Primers are devices that, when sharply struck, burn or explode to provide the heat source required to ignite the propellant charge. All modern small arms primers are chemical initiators.
- provide an initial spark or flame,
- establish the preignition pressure for the main charge,
- provide a gas seal for the cartridge.
For decades, mercury fulminate was the most commonly used primer. Although contemporary with fulminating powders containing potassium chlorate (whose residues promoted rust), mercuric priming was preferred because it did not rust the gunmetal.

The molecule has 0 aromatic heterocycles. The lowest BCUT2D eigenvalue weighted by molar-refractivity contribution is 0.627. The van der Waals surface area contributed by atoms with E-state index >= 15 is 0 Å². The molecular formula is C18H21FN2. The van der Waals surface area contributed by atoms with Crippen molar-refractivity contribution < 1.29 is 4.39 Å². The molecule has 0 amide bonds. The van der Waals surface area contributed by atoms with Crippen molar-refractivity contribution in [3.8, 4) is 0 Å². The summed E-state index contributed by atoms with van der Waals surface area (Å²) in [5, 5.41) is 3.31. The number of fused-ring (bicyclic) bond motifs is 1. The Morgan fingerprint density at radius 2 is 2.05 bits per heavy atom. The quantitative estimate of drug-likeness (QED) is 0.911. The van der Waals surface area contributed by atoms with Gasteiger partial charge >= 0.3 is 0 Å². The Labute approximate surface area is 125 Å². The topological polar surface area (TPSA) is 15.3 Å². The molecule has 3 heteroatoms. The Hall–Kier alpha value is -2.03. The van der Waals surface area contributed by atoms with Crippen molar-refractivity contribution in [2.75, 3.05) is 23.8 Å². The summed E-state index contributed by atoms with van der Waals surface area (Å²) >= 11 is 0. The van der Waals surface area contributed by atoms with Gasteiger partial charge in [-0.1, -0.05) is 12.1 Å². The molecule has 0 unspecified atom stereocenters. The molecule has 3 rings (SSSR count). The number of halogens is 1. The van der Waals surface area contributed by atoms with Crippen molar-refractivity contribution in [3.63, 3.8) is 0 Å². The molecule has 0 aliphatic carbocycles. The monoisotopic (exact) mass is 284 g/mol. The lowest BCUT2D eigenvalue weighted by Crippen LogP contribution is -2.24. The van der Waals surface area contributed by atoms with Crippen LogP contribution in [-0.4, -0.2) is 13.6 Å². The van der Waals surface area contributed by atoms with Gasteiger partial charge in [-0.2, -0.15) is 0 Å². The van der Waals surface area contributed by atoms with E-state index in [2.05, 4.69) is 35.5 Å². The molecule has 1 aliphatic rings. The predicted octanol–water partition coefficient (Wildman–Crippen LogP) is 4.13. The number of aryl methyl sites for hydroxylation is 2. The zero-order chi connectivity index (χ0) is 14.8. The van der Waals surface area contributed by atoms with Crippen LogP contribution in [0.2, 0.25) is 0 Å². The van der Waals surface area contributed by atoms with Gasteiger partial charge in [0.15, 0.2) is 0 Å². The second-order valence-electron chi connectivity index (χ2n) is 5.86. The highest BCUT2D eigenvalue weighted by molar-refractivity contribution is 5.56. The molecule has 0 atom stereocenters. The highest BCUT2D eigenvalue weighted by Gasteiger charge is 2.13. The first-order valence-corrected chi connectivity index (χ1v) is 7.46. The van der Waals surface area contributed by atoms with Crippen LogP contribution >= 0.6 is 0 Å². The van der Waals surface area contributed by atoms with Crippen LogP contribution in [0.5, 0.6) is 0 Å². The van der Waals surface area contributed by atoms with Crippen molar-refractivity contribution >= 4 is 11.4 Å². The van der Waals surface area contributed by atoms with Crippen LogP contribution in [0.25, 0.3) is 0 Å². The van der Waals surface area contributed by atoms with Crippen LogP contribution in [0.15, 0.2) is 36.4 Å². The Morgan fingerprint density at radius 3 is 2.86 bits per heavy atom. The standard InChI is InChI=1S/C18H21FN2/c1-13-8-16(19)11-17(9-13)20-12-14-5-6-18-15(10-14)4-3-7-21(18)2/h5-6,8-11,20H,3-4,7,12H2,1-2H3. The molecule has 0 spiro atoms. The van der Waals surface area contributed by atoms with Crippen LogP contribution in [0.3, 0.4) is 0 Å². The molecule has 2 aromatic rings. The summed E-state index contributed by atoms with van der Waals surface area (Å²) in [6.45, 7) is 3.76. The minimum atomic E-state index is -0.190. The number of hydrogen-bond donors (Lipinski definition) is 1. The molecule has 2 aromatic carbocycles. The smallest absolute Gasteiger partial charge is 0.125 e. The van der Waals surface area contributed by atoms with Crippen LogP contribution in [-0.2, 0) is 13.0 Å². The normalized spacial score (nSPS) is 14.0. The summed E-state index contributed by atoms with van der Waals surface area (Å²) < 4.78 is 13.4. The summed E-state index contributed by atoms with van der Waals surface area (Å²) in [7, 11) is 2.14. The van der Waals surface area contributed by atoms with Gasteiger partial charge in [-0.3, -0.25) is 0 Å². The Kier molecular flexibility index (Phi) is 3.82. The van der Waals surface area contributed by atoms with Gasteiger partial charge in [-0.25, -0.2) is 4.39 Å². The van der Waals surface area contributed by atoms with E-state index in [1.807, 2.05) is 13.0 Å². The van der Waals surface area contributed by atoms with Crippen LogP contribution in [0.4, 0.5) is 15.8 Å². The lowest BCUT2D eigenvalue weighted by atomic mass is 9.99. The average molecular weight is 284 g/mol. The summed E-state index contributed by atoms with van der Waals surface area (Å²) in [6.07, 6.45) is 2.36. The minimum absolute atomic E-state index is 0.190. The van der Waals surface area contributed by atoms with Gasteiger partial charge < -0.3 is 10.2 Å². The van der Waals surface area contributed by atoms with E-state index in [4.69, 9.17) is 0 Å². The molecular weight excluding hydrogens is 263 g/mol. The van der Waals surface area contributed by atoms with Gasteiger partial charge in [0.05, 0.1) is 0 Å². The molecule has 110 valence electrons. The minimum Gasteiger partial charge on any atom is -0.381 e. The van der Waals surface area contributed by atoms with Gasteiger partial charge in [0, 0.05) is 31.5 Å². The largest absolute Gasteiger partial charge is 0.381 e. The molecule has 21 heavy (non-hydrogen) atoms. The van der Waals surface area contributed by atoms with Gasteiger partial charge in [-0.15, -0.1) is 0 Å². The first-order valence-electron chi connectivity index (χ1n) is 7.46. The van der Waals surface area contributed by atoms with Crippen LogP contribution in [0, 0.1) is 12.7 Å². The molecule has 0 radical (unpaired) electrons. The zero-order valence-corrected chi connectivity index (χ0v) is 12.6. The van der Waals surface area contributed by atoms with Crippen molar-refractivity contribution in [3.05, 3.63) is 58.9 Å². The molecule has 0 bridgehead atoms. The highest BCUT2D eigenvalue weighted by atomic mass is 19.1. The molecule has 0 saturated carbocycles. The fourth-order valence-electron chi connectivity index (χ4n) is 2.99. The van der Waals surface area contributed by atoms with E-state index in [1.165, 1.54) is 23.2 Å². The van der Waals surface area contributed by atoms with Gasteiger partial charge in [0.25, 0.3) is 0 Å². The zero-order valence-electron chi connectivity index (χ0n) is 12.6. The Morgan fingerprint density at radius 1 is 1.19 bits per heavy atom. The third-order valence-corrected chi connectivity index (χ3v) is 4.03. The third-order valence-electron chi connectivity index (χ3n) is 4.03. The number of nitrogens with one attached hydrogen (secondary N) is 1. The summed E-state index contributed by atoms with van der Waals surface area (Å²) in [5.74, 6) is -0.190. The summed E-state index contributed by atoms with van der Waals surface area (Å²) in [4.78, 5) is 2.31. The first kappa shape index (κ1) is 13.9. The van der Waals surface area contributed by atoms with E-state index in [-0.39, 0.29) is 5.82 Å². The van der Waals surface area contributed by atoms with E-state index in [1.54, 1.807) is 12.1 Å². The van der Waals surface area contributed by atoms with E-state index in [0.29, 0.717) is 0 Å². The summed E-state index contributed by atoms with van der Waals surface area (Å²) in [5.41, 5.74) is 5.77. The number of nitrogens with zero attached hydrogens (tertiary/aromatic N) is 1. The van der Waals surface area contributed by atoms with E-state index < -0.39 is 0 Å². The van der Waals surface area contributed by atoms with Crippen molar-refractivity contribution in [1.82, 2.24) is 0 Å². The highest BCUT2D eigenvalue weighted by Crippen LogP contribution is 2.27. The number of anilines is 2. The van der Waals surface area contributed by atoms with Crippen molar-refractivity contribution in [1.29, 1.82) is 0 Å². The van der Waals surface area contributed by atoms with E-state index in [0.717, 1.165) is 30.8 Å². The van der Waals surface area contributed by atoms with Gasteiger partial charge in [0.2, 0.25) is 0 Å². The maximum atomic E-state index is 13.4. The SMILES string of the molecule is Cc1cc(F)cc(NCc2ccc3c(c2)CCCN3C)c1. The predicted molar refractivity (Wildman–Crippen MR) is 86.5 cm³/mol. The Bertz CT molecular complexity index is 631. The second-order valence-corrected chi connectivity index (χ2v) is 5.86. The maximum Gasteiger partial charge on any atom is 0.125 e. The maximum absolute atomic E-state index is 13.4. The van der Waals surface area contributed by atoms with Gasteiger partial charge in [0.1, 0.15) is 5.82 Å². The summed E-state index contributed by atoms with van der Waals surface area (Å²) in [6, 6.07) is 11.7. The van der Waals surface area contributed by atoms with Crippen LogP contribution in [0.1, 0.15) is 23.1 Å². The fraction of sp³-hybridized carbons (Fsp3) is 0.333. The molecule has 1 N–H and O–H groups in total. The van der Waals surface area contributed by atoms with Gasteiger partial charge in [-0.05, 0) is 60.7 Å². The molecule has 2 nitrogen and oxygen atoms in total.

When brass cartridges were adopted for use, it became apparent that mercuric residues (when in contact with brass), resulted in brittle cartridge cases. Such cartridges were fine for the first firing but could not be safely reloaded. The brittle brass could fail the next time it was fired, releasing hot gases. Thus, mercuric priming was replaced with chlorate priming. The U.S. military arsenals abandoned mercuric priming in 1898 at the beginning of the smokeless powder era.